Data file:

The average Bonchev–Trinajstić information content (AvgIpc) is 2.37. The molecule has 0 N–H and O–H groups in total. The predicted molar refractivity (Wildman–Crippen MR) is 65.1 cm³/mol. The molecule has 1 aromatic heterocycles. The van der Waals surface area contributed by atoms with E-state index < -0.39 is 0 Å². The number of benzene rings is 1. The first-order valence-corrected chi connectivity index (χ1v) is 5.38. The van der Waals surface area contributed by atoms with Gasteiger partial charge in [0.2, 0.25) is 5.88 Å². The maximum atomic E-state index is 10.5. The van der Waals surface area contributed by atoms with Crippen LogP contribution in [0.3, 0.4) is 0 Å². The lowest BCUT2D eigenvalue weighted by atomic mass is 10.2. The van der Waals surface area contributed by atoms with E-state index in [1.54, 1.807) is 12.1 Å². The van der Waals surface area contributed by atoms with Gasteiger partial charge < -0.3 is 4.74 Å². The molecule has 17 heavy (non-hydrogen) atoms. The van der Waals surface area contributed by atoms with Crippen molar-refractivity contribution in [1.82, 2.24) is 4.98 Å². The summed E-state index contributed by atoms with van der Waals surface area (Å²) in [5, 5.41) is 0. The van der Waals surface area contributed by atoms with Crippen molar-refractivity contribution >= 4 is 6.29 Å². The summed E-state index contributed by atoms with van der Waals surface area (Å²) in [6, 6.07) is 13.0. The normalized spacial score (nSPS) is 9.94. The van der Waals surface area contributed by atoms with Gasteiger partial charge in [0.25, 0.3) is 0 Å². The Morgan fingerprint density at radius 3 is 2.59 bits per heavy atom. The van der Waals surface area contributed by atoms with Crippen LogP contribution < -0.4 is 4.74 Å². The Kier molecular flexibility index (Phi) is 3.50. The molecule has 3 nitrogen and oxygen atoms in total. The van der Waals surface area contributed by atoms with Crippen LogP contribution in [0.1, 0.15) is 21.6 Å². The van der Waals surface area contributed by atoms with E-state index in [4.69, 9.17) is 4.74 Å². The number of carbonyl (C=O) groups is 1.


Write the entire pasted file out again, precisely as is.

The average Bonchev–Trinajstić information content (AvgIpc) is 2.37. The molecule has 0 N–H and O–H groups in total. The predicted molar refractivity (Wildman–Crippen MR) is 65.1 cm³/mol. The molecule has 1 aromatic heterocycles. The van der Waals surface area contributed by atoms with E-state index < -0.39 is 0 Å². The number of benzene rings is 1. The first-order valence-corrected chi connectivity index (χ1v) is 5.38. The van der Waals surface area contributed by atoms with Gasteiger partial charge in [0.2, 0.25) is 5.88 Å². The maximum atomic E-state index is 10.5. The van der Waals surface area contributed by atoms with Crippen LogP contribution in [0.3, 0.4) is 0 Å². The lowest BCUT2D eigenvalue weighted by atomic mass is 10.2. The van der Waals surface area contributed by atoms with E-state index in [1.54, 1.807) is 12.1 Å². The van der Waals surface area contributed by atoms with Gasteiger partial charge < -0.3 is 4.74 Å². The molecule has 17 heavy (non-hydrogen) atoms. The van der Waals surface area contributed by atoms with Crippen molar-refractivity contribution in [1.82, 2.24) is 4.98 Å². The summed E-state index contributed by atoms with van der Waals surface area (Å²) in [5, 5.41) is 0. The van der Waals surface area contributed by atoms with Crippen molar-refractivity contribution >= 4 is 6.29 Å². The summed E-state index contributed by atoms with van der Waals surface area (Å²) in [6, 6.07) is 13.0. The normalized spacial score (nSPS) is 9.94. The van der Waals surface area contributed by atoms with Gasteiger partial charge in [0.25, 0.3) is 0 Å². The Morgan fingerprint density at radius 3 is 2.59 bits per heavy atom. The van der Waals surface area contributed by atoms with Crippen LogP contribution < -0.4 is 4.74 Å². The Kier molecular flexibility index (Phi) is 3.50. The molecule has 3 nitrogen and oxygen atoms in total. The van der Waals surface area contributed by atoms with Crippen LogP contribution in [0.1, 0.15) is 21.6 Å². The van der Waals surface area contributed by atoms with E-state index in [4.69, 9.17) is 4.74 Å². The number of carbonyl (C=O) groups is 1.